Freshman guard Kody Uyesugi dominated the court in the 2023 basketball season despite being the smallest player on the team.
Uyesugi stands at 5 feet 10 inches tall. For him, being underestimated is inevitable.
“I will always be overlooked because of my size and I hope it stays like that. It gives me that extra motivation to get even better. I have worked very hard on specific skills that set me apart from others,” said Uyesugi.
One of these skills is his ability to shoot from deep. He shot 44.5% from three this year, putting him at third overall in the Orange Empire Conference and first on his team. For reference, Stephen Curry, often considered the greatest shooter in NBA history, has a career three point percentage of 42.8.
“I’ve always looked up to Kobe Bryant and how he approached the game. Nowadays, I love watching Damian Lillard and Steph Curry to model my game after,” said Uyesugi .
It’s no surprise that Uyesugi looks up to Kobe Bryant, Damian Lillard, and Steph Curry. His dedication and desire to improve would make Kobe proud. Shades of Lillard are seen in his game through his ability to read and expand the court. These attributes combined with Curry’s shooting ability are something to be feared.
“He is possibly the best shooter I’ve had the opportunity to play with and without a doubt one of the best I’ve competed against as well,” said Uyesugi’s teammate Court Franklin.
Uyesugi averaged 11.7 points per game this season. Only freshman forward Kelvonte Ellis totaled more with 15.2. His success at Santa Ana this year has earned him a roster spot at Lewis and Clark College in Portland, Oregon, a Division 3 college. He will play there next fall.
The tough reality of basketball is that a player can’t get by with shooting proficiency alone.
You can be the most accurate shooter in the world, but if a defender seven inches taller than you is right in your face, it’s nearly impossible to get that shot off.
Personal trainer and fitness coach Keenan Kitajima focuses intently on separation when working with Uyesugi, who he has trained since the first lockdown in early 2020.
“Basketball is a tall man’s game, unfortunately. You have to be able to create space and separation. Players are gonna guard you differently, especially knowing you’re a threat from deep,” said Kitajima.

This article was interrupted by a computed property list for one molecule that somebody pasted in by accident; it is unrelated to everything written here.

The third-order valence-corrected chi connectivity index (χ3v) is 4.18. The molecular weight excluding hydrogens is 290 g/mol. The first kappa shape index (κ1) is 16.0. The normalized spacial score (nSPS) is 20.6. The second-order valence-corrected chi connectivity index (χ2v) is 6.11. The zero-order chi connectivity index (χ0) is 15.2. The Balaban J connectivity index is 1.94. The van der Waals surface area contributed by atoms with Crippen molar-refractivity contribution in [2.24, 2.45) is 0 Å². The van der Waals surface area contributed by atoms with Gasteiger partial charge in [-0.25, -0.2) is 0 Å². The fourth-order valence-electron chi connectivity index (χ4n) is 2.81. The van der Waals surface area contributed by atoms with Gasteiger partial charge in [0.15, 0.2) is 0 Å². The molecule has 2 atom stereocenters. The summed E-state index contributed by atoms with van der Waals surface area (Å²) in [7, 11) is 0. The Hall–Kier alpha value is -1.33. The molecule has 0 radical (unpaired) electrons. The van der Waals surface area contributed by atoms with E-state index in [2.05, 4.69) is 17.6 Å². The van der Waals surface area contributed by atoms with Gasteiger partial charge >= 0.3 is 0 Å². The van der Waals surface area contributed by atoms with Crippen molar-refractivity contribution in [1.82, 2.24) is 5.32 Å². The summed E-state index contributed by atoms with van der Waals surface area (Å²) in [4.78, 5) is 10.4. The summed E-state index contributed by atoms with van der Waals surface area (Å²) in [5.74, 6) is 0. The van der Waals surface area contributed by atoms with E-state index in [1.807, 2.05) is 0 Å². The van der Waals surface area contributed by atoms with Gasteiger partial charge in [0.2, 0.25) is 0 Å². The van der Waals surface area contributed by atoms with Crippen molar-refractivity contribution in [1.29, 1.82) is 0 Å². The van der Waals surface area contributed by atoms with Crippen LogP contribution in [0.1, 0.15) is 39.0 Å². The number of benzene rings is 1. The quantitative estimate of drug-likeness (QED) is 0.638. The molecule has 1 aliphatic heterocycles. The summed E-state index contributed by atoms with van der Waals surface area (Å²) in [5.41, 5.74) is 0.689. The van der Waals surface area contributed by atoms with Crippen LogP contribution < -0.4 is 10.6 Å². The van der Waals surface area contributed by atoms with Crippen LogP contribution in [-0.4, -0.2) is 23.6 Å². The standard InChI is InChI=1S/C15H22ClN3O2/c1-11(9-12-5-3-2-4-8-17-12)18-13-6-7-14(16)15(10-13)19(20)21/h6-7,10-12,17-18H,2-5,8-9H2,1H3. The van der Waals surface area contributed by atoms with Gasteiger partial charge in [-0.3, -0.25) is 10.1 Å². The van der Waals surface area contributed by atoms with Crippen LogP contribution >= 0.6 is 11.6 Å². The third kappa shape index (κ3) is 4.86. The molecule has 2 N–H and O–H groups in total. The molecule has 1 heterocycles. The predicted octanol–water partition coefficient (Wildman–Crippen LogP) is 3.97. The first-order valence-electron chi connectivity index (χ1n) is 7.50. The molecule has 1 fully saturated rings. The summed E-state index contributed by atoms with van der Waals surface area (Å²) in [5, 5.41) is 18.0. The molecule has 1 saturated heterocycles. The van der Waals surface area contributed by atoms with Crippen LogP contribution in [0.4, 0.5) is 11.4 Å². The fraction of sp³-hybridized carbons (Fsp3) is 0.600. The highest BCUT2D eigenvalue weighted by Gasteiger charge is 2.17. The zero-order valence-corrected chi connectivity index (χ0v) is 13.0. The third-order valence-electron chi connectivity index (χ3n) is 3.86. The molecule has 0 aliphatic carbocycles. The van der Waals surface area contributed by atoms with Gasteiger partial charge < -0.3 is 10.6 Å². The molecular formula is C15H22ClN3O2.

Uyesugi and Kitajima have honed in on his strengths in the past three years, working on increasing his shooting range even further. A defender typically won’t guard as tightly if a ball carrier is 30-35 feet from the basket. Uyesugi has learned how to exploit that.
“I’m always doing unorthodox stuff with him because he’s so gifted. I’ll make him shoot from deeper than the volleyball line, damn near the half court line. We progressed over the course of two and a half years and now he’s comfortable shooting from that deep,” said Kitajima.
Uyesugi’s teammates will tell you he’s a special player.
“Kody is one of the most pure shooters I’ve ever seen. He could honestly be the best shooter in the state. It’s clean, quick, smooth, and it looks effortless,” said freshman forward Sam Aryan, who’s been a teammate of Uyesugi since high school.
Uyesugi hopes to instill his knowledge of the game into the next generation of ballers.
“I obviously really want to play basketball at the highest level possible but I want to make sure my future is also in good hands with a good education and degree,” said Uyesugi. “If I’m satisfied with my career I plan to be in physical therapy, training kids with knowing how their bodies work…also with specific basketball training as well.”
Uyesugi leads by example with his outstanding work ethic and basketball I.Q. His ability to rise above physical limitations remains inspiring.
“I’ve seen a lot of top guys who are slated to go to the NBA, guys who are in the league right now, and Division 1 players who are basically the stars of their school, and Kody is probably one of the most skilled players I’ve ever seen,” said Kitajima.